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JULY 12TH, 13TH, AND 14TH, 1892.


Tuesday, July 12th, 1892.

Frank H. McGuire, of Richmond, Chairman of the Executive Committee, called the Association to order at 11 o'clock A. M., and said:

It is my duty, gentlemen, as Chairman of the Executive Committee to call to order this the Fourth Annual Meeting of the Virginia State Bar Association. By the programme arranged for your edification and enjoyment, it will be your pleasure now, and your privilege, to hear an address from your President. I have not the temerity to introduce him to you. That he does not need to any American audience. He has long been known-I will not say how long, for it is a delightful characteristic of these annual reunions of the Bar, that, as we are always good fellows,

at them we all become young fellows again; yet he has been known for some time at least—and he always will be known-to Virginia audiences and to the Virginia people everywhere as "Our Ran." To the world at large, he is the Honorable John Randolph Tucker, of Virginia.

The President then read his address.

(See Appendix.)

The President: Gentlemen of the Association,—Having disposed of the most disagreeable part of my duties, I now proceed to the regular business of the Association; and as the first duty that is imposed upon the Chair is to name the Committee on Publications, I name as the members of that committee, Holmes Conrad, of Winchester; L. T. Hanckel, of Charlottesville; Alexander Hamilton, of Petersburg.

The Committee to Recommend Officers for the ensuing year : I name as members of that Committee, Charles M. Blackford, of Lynchburg; John H. Fulton, of Wytheville; George A. Mushback, of Alexandria; William B. Taliaferro, of Gloucester; and W. W. Old, of Norfolk.

These committees, gentlemen, have their duties to perform in the recess. The next business in the order of proceedings is the reports of the Secretary and Treasurer.

Secretary Jackson Guy, of Richmond: Mr. President,—In obedience to the By-Laws I proceed to give a brief summary of the transactions of my predecessor, Hon. James C. Lamb, as Secretary of the Association from July 1, 1891, to December 31, 1891, and of myself as Secretary from the latter date to the present time, and an outline of the business which is to come before the Association at this meeting..

Immediately after the last annual meeting, a list of the committees then appointed was prepared and distributed, and each committeeman notified of his appointment.

The proceedings of the last annual meeting, together with the reports of the officers and committees and the addresses and papers read-constituting Volume IV of our Annual Reports— were printed and published in the usual manner, and in due time.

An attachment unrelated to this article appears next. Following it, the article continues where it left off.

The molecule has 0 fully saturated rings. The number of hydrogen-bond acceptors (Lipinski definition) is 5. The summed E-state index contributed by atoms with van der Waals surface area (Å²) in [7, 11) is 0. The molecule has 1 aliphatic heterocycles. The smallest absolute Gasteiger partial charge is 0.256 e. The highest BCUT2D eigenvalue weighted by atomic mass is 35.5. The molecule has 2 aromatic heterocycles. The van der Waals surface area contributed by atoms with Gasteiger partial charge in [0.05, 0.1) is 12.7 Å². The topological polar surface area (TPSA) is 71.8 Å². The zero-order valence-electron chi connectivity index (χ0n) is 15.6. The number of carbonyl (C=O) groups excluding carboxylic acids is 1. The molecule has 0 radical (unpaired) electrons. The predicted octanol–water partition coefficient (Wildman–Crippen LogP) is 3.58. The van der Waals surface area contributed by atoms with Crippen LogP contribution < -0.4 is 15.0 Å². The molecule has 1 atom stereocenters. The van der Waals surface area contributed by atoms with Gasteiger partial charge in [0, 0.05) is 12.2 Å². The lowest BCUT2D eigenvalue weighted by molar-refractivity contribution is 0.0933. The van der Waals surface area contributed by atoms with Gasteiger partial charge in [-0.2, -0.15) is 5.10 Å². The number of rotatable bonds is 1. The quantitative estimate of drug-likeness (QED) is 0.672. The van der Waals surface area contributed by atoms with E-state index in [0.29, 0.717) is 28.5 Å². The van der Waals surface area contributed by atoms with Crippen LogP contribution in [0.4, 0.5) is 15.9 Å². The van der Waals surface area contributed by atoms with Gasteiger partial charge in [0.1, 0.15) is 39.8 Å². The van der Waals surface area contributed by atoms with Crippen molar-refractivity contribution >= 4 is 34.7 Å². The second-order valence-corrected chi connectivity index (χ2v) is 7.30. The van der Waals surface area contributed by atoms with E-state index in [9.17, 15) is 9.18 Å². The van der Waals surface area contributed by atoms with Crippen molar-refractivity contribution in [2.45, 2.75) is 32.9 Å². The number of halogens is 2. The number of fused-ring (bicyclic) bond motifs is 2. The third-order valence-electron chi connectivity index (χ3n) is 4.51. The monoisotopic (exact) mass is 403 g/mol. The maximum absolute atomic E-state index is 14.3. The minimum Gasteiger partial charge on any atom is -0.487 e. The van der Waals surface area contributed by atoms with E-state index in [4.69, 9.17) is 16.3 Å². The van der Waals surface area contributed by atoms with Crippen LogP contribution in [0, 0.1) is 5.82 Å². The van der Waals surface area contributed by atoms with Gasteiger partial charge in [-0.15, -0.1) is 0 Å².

A copy thereof was mailed to each member of the Association, as required. There was also printed a special edition of 1,500 copies of the address of Hon. E. C. Burks, President, and distributed to members and others as required by the resolution of the last meeting. It is pertinent to say in this connection that there are a number of these addresses still on hand with the Secretary, which are at the disposal of members.

A programme of the proceedings to be had at this meeting, was prepared some weeks ago under the direction of the Chairman of the Executive Committee, and was mailed to each member of the Association. Copies thereof can be had at the Secretary's table for the use of the members present.

It will be observed that under this programme, the Presidentelect will announce the several Standing Committees for the ensuing year before the adjournment of this meeting, in time for the meeting and organization of those committees on Thursday evening. It is scarcely necessary to say that the object of this is to enable the committees, whose members are scattered widely over the State, to meet and organize immediately upon their appointment, and while they are assembled here. A list of these committees will be posted in the office of the hotel immediately after the adjournment on Thursday morning next.

On page 74 of the proceedings of the last annual meeting, will be found a memorandum of subjects referred to special committees for report. One of these is a resolution respecting the grave of Chancellor Wythe, referred to a special committee consisting of Messrs. W. W. Henry, R. G. H. Kean and Ro. M. Hughes. (See Minutes Annual Meeting, 1891, p. 26.)